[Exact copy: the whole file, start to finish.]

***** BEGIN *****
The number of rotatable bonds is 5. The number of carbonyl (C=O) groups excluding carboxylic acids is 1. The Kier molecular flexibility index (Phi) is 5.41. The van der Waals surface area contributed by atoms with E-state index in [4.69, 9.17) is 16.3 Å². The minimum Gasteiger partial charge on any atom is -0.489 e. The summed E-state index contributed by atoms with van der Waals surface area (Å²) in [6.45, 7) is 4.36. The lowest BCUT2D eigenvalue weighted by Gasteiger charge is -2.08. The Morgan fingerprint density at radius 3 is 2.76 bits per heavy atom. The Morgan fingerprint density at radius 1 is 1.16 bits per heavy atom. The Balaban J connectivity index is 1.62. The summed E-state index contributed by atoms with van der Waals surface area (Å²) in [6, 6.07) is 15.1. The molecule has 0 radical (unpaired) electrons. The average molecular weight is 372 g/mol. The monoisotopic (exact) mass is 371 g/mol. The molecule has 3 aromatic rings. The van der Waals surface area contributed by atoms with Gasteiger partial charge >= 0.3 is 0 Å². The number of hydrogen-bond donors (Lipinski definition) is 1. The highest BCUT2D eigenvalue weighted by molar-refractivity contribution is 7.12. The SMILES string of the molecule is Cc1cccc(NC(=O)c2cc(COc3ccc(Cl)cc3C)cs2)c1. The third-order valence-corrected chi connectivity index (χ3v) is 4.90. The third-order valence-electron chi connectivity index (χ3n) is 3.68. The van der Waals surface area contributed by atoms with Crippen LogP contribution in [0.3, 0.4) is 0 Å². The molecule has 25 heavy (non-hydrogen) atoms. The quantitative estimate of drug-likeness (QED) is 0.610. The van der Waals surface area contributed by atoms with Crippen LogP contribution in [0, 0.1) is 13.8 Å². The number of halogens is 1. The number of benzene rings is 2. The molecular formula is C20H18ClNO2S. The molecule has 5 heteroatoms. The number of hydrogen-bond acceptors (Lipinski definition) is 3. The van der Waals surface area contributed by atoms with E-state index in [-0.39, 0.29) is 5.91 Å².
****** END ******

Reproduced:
The number of rotatable bonds is 5. The number of carbonyl (C=O) groups excluding carboxylic acids is 1. The Kier molecular flexibility index (Phi) is 5.41. The van der Waals surface area contributed by atoms with E-state index in [4.69, 9.17) is 16.3 Å². The minimum Gasteiger partial charge on any atom is -0.489 e. The summed E-state index contributed by atoms with van der Waals surface area (Å²) in [6.45, 7) is 4.36. The lowest BCUT2D eigenvalue weighted by Gasteiger charge is -2.08. The Morgan fingerprint density at radius 3 is 2.76 bits per heavy atom. The Morgan fingerprint density at radius 1 is 1.16 bits per heavy atom. The Balaban J connectivity index is 1.62. The summed E-state index contributed by atoms with van der Waals surface area (Å²) in [6, 6.07) is 15.1. The molecule has 0 radical (unpaired) electrons. The average molecular weight is 372 g/mol. The monoisotopic (exact) mass is 371 g/mol. The molecule has 3 aromatic rings. The van der Waals surface area contributed by atoms with Gasteiger partial charge >= 0.3 is 0 Å². The number of hydrogen-bond donors (Lipinski definition) is 1. The highest BCUT2D eigenvalue weighted by molar-refractivity contribution is 7.12. The SMILES string of the molecule is Cc1cccc(NC(=O)c2cc(COc3ccc(Cl)cc3C)cs2)c1. The third-order valence-corrected chi connectivity index (χ3v) is 4.90. The third-order valence-electron chi connectivity index (χ3n) is 3.68. The van der Waals surface area contributed by atoms with Crippen LogP contribution in [0.3, 0.4) is 0 Å². The molecule has 25 heavy (non-hydrogen) atoms. The quantitative estimate of drug-likeness (QED) is 0.610. The van der Waals surface area contributed by atoms with Crippen LogP contribution in [0, 0.1) is 13.8 Å². The number of halogens is 1. The number of benzene rings is 2. The molecular formula is C20H18ClNO2S. The molecule has 5 heteroatoms. The number of hydrogen-bond acceptors (Lipinski definition) is 3. The van der Waals surface area contributed by atoms with E-state index in [-0.39, 0.29) is 5.91 Å².